Four American-based organizations will receive $2.25M worth of technical assistance for five projects under the Department of Energy's LightMAT Consortium. Access to national laboratory capabilities will further the development of lightweight materials technologies in another step towards meeting DOE Vehicle Technologies Office program objectives.
The four organizations include FCA U.S. LLC, General Motors LLC (two awards), Arconic, and Cummins—all of which will partner with national laboratories to address the following technical challenges during the next two years.
Development of a Novel Magnesium Alloy for Thixomolding of Automotive Components
FCA US LLC will partner with Oak Ridge National Laboratory to develop a novel magnesium alloy suitable for thixomolding automotive structural components with increased durability and ductility. The new alloy could replace current low-strength steel and aluminum materials, such as those found in door inner panels. This would enable production of larger and higher-volume structural magnesium components with superior mechanical properties.
Laser Powder Bed Fusion Parameter Development for Novel Steel and Aluminum Powders Using In Situ Synchrotron Imaging and Diffraction
General Motors LLC and Argonne National Laboratory are partnering to explore a set of new aluminum and steel alloys. The alloys were developed at General Motors LLC for the express purpose of vehicle lightweighting with additive manufacturing. Argonne's unique instrumentation will be used for additive manufacturing parameter optimization—to provide a quantitative understanding of laser material interaction and defect formation.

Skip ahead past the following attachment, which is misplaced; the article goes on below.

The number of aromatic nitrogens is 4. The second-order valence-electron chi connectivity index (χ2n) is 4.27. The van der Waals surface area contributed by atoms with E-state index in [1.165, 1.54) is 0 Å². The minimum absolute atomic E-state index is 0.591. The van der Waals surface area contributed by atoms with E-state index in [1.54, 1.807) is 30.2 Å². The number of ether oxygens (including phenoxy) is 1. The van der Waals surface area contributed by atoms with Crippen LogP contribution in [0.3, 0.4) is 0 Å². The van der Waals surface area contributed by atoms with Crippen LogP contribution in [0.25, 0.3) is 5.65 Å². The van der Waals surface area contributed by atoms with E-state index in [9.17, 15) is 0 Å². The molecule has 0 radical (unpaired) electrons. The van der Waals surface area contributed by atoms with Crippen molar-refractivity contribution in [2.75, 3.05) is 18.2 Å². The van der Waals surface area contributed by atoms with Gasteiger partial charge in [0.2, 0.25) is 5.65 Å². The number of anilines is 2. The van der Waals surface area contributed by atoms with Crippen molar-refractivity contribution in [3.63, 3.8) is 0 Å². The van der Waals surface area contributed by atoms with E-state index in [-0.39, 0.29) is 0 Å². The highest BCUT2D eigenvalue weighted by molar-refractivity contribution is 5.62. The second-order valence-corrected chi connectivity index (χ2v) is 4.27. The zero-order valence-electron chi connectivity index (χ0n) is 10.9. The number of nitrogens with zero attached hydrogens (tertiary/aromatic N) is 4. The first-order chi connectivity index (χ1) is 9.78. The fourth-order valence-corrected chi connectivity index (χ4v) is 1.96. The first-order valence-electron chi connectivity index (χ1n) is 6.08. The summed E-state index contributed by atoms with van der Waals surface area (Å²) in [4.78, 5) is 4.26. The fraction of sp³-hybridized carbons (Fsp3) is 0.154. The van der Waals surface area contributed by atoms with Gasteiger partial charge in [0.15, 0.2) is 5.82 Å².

New Technologies for High-Performance Lightweight Aluminum Castings
General Motors LLC will also partner with the National Energy Technology Laboratory to develop new technologies for high-performance lightweight aluminum shape casts. By combining integrated computational materials engineering tools with advanced experimental approaches, the team will develop a new casting process—pressure-assistant precision sand casting—for producing flawless aluminum cylinder heads with the desired multiscale microstructure and mechanical performance.
Variable Thickness High-Strength Aluminum Tubes for Structural Applications
Arconic and the Pacific Northwest National Laboratory are partnering to improve both vehicle performance and efficiency through modern automotive body-in-white architectures, which aim to be as lightweight as possible. Pacific Northwest National Laboratory's Shear Assisted Processing and Extrusion technology will be used to produce a high-strength aluminum that meets formability requirements and costs associated with body-in-white architectures.
Lightweight and Highly-Efficient Engines through Aluminum and Silicon Alloying of Martensitic Materials
Cummins will partner with Oak Ridge National Laboratory to modify existing martensitic steel 4140 using small alloying additions of primarily light metals—aluminum and silicon—to achieve improved mechanical, physical, and thermal properties. The new material will be deployed in Cummins' portfolio of light, medium, and heavy-duty diesel engines to enable significantly improved efficiency and weight reduction while maintaining manufacturability and limiting cost increases.
LightMAT is a network of 11 national laboratories with unique state-of-the-art technical capabilities and experts highly relevant to lightweight materials development and utilization. LightMAT provides straightforward access to resources and capabilities in this network via a single point of contact and works to match industry research teams with expertise and equipment found only at the DOE's national laboratories.